27 Sep Gros Morne Outdoor in National Post
“National Post – The answer to ‘why hike’ is in the journey”
The answer Sydney Loney, writer for the National Post, found was through her recent 4 day hike on the Long Range Traverse. This past summer, through a partnership with Tour Gros Morne and Great Canadian Trails (World Expeditions) Steve & Andy had the chance to guide Sydney through the Long Range Traverse. And if you have a read through the article you’ll see how she came to her conclusion.
Highlighting a few sections of Sydney’s article below;
“There is a common misconception about traversing the Long Range Mountains, says Andy Nichols, one of our guides with Great Canadian Trails. “People think, ‘Oh, it’s just the climb on the first day and then you’re only walking across the top,’” he says. “But, as you can now attest, the climbing is far from over after the gorge.”
It’s true, I can definitely attest to that. And the “gorge” he’s referring to is where the trek begins, after an hour-long boat ride through the modestly named Western Brook Pond (it’s actually a long fjord flanked by towering granite cliffs). The boat deposited us on a tiny square of dock and then, with a last tightening of laces and adjusting of straps, up the wall of the gorge we went.
Nichols, who grew up in the mountains, has been across the Long Range Traverse about 15 times. For him, the answer to the question, “Why hike?” is easy. “When you step off the boat at Western Brook Gorge, you disconnect from the world as you know it,” he says. “Over the next four days you find strength from within to meet the challenges — both mental and physical — and find a sense of quiet and peace that’s unattainable in your everyday hustle and bustle.”
It’s true. With no suggestion of a cell signal, the outside world falls away fast and everything you worried about a few hours before (looming work projects, your next mortgage payment, whether your kids are eating enough vegetables) is replaced by an overriding need to focus on where you’re putting your feet.”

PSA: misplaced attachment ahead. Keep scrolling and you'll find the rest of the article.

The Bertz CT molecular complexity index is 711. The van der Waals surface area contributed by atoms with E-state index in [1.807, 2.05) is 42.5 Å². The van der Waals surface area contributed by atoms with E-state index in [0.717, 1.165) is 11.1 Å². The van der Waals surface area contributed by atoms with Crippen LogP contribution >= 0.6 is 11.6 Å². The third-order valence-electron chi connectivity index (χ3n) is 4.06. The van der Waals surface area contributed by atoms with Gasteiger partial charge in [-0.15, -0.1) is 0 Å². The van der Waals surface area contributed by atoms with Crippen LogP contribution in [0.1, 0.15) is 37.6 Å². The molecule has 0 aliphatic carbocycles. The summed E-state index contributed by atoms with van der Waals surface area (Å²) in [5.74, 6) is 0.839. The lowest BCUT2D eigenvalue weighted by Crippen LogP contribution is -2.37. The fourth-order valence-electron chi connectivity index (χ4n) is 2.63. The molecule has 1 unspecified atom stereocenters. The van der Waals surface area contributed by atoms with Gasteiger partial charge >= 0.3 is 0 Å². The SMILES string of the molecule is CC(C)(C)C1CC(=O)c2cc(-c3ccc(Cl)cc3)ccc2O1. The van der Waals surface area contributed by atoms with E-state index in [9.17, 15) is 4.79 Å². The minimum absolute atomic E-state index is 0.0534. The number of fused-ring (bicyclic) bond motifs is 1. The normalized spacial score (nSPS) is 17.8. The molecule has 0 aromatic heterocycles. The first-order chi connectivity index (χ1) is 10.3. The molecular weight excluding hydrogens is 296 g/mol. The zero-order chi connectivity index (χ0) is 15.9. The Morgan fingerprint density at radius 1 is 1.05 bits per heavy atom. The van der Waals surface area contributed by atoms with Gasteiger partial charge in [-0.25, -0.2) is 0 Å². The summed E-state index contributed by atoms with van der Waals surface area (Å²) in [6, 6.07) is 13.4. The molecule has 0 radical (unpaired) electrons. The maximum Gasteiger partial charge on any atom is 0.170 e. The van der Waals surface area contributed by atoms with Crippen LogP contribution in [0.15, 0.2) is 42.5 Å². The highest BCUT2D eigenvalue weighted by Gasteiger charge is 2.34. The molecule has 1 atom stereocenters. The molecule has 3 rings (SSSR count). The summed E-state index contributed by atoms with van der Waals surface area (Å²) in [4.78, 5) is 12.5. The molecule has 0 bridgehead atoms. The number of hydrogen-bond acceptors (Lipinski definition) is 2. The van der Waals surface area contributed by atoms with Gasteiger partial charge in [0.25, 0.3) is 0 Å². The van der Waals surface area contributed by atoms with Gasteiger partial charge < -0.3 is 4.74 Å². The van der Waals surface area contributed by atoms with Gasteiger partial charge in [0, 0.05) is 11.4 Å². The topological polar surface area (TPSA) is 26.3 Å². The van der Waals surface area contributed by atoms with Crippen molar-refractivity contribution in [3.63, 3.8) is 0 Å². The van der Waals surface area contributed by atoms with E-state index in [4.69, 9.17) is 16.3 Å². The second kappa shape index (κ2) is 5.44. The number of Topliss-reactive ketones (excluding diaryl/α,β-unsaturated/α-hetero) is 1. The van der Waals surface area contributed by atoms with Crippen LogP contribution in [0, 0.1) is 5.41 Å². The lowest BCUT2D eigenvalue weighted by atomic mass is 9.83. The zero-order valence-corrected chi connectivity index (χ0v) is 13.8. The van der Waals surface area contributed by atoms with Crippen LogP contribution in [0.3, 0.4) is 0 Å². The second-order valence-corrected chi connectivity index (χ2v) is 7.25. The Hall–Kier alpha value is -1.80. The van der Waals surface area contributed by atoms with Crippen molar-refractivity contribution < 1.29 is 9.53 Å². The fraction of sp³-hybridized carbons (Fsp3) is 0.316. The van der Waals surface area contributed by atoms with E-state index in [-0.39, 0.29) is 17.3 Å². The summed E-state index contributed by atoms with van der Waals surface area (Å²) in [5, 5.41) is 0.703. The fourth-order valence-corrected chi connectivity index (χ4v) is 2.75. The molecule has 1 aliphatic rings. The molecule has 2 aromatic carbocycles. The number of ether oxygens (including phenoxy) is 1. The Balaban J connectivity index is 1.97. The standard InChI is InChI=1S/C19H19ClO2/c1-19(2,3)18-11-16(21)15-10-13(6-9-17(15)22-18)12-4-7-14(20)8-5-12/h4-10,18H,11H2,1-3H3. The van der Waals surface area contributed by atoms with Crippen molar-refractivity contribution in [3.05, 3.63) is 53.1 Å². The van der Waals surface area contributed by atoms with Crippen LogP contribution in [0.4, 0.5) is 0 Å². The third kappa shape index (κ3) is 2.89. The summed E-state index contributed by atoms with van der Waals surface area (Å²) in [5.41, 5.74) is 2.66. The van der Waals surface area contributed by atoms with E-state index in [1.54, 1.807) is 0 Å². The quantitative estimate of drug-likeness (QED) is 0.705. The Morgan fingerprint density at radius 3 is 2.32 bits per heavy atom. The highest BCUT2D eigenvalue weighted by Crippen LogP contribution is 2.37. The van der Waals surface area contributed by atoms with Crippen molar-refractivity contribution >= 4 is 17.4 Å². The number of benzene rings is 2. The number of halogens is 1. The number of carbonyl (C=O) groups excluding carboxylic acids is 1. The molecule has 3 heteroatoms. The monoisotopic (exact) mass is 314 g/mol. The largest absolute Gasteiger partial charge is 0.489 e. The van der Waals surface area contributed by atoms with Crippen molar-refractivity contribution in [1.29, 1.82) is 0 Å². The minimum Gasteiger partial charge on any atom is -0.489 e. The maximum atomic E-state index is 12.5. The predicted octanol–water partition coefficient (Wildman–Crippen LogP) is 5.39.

“The Long Range Mountain landscape is kind of like Game of Thrones meets The Lord of the Rings. It’s wild, desolate and beautiful —and you feel as though you could easily happen upon a hobbit or a dragon (or, in our case, a lone caribou). Moose, although more plentiful, proved elusive. They’re there, you just don’t see them, Nichols said as we sidestepped what must have been the twentieth pile of droppings we’d encountered (it was hard to pitch a tent without landing on a moose latrine).
Spending quality time with nature is a universal reason to hike. To really see flora and fauna you may never have noticed before (if you’re hiking in your own backyard) or to encounter plants you never knew existed, like the soft Arctic cotton and carnivorous, orchid-like pitcher plants (the province’s official flower) that we discovered as we trekked from peak to peak along the plateau. We also stumbled on a nest of ptarmigan, an alpine, rock-dwelling bird, at the top of one fog-shrouded summit.
Another good reason to hike is that food always seems to taste better after you’ve navigated 10 km of tough terrain. In addition to a hearty laugh and the ability to lead us through the mountains with neither map nor compass, Steve Wheeler, our second guide and Nichols’ business partner, specialized in Thai rice and homemade cheesecake cooked over a camp stove (this last we topped with bake apples — aka cloudberries — that we’d foraged for on a hill near our campsite).
For Wheeler, one good reason to hike is the opportunity it offers to connect with other people. “Take away the buildings, the intricate social structures, the jobs and the distractions and you get a glimpse at the thin line on which we truly live,” he says. “Hiking gives us a taste of that. And even though you’re facing your own personal tough points during each day, you also have to come together as a group to achieve the simple goal of finishing the hike.”
Conversations during water breaks ranged from best-live-concert-ever and favourite Seinfeld episode to somber tales of personal hardships and relationship hurdles. When you’re supporting one another during a tricky descent or handing off the communal shovel during bathroom breaks (the Park has a strict “leave no trace” policy), conventional barriers break down fast.”